Spiralled Edges: Finding Nature in the Edges

Spiralled Edges – Looking at Death and Dying

A recent report released by the Parliamentary and Health Service Ombudsman highlights the tragic number of people who are dying without dignity here in the UK. Specifically mentioned were too many incidences of people not receiving adequate pain relief, poor communication between health teams and families leading to family members not being present at time of death, inadequate out-of-hours services, and people being wrongly denied the right to die at home.

One can only hope that the recommendations for improved palliative, end of life care are acted upon and improved. While not mentioned specifically, dying with dignity includes more than just tending to physical needs and communicating effectively and sensitively. It must also include providing for a dying person’s spiritual and/or religious needs, however that may be expressed.

Every major religion has rituals designed to ease a person’s spiritual transition between living and dying. There are prayers and rituals to be whispered in the dying person’s ear in the moments before death, rituals of atonement (sometimes called Last Rites), and prayers to ease a family’s grief.

In my studies I have found a small amount of very good resources for Pagans on the subject, but they are an exception rather than a rule. “The Pagan Book of Living and Dying” by Starhawk, M Macha Nightmare and The Reclaiming Collective is one of the only books currently available to give guidance to Pagans on the subject.

Death and dying is a subject which we, as Pagans, need to look at and address, and put into written form for future generations to look to for guidance. It would be impossible to sit down and say when someone is Pagan you do X, Y, and Z readings and rituals. As individuals though, we can say, “I am Pagan and this is what death means to me.”

As part of the written work to become a Soul Midwife I was asked to take a look at what I would want my own end of life to be like, both in the days and weeks before and after death occurred.

While reflecting on these questions, I discovered many things, some trivial and some major.

I would want time for quiet reflection and introspection. While I might at times want the comfort of having friends near me, I wouldn’t necessarily want conversation. I would not want people around me who insisted on filling silence with words. Silence and solitude are both very important to me.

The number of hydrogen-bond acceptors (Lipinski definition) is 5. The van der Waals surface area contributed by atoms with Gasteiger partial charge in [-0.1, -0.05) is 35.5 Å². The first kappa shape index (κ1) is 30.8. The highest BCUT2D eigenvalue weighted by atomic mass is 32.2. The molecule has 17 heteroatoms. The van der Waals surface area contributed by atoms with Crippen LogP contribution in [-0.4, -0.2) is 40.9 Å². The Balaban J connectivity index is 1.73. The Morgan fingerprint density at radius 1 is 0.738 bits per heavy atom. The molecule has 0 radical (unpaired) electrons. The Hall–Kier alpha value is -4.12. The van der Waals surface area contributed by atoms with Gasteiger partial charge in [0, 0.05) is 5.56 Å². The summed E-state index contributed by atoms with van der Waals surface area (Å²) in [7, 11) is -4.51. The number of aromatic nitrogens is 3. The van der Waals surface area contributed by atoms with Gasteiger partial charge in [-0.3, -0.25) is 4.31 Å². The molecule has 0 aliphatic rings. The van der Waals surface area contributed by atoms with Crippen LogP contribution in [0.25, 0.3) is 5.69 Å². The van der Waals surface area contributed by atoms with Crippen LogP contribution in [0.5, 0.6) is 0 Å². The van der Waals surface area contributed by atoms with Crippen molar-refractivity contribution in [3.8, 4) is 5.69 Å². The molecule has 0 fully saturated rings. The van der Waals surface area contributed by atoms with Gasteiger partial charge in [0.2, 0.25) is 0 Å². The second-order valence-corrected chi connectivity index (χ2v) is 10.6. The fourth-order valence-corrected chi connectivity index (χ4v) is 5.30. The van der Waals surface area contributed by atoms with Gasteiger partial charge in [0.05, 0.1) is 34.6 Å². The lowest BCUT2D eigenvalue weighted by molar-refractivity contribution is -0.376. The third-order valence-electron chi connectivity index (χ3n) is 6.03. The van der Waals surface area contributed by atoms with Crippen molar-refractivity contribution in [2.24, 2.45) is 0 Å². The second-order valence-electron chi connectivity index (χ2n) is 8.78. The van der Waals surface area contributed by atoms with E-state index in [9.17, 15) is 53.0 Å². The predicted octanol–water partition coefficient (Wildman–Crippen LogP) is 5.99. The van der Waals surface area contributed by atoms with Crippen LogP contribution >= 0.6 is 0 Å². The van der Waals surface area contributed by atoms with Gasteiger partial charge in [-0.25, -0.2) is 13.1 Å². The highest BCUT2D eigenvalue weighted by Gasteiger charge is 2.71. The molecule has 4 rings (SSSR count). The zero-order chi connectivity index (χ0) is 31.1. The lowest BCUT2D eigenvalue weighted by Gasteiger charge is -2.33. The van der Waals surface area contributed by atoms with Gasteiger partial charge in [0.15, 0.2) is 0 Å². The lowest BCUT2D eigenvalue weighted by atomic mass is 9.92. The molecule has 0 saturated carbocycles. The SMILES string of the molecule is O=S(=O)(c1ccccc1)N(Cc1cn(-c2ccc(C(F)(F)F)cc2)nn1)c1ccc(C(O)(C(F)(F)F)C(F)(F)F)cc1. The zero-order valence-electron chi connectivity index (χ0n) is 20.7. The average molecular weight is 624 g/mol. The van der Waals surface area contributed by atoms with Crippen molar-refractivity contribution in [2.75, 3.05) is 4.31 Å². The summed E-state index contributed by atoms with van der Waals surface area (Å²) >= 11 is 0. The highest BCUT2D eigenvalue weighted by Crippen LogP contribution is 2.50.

While I love music, I do not like it to be played loudly so any music would need to be soothing and kept to a very low volume, if played at all.

I like things that are soft and textured, and feel calmer when I have something to keep my hands busy. Fiddle patches, prayer beads, and textures on blankets to trace work well for me if I am confined to bed or a chair.

I am particularly sensitive to smells, so would not want any strong scents around me. Many essential oil scents give me headaches including lavender so I would not want these around me, unless it was very subtle and in the background only.

In visualising what I would want to happen after death I realised one thing that is important to me, but would seem trivial to most anyone else. I don’t want my feet to be wrapped in shrouding or covered.

Given a choice I would rather die at home, surrounded by my life. I don’t know if I would want family and friends around or not. Perhaps I would be able to handle having one at a time, and only those who would be comfortable sitting in silence.

I do not fear death, and have not feared it for a very long time. Death is not an enemy to be fought off at any cost; it is a necessary part of life. Without death, nothing could live. Even the soil in which we grow our food in is made up of plant and animal life which has died and decomposed. Death is part of a great cycle we all must travel – birth, life, death, rebirth (whether one believes this to be the rebirth of the soul or the decomposition of the old life and birth of new life or both together).

I would ask my friends and family to hold a celebration of my life rather than a mourning of my death. I have already discussed with my eldest adult son some of my wishes with regards to organ and tissue donation and the disposal of my body (cremation) as well as my desires for a Pagan-centred memorial service.

I would want to know that my children were going to be okay when I was gone. And I would be more at peace if I had had the chance to make final plans for them. I would most want to be able to speak final words with my children. I wouldn’t necessarily want to say goodbye because I don’t believe that death means goodbye. While we may have a time of being apart from each other, in time we will be together whether after being reborn again in a new body or in the spirit realm.

I encourage you to spend a bit of time talking to your family and friends about your own death. What things would bring you comfort? What things would help you to have a “good” death? And have these conversations now because next year it may be too late.

For more help and information, and guidance on forming these discussions with friends and family, I would recommend these websites:

http://www.dyingmatters.org/ Dying Matters

https://www.finalfling.com/ Final Fling

http://deathcafe.com/ Death Café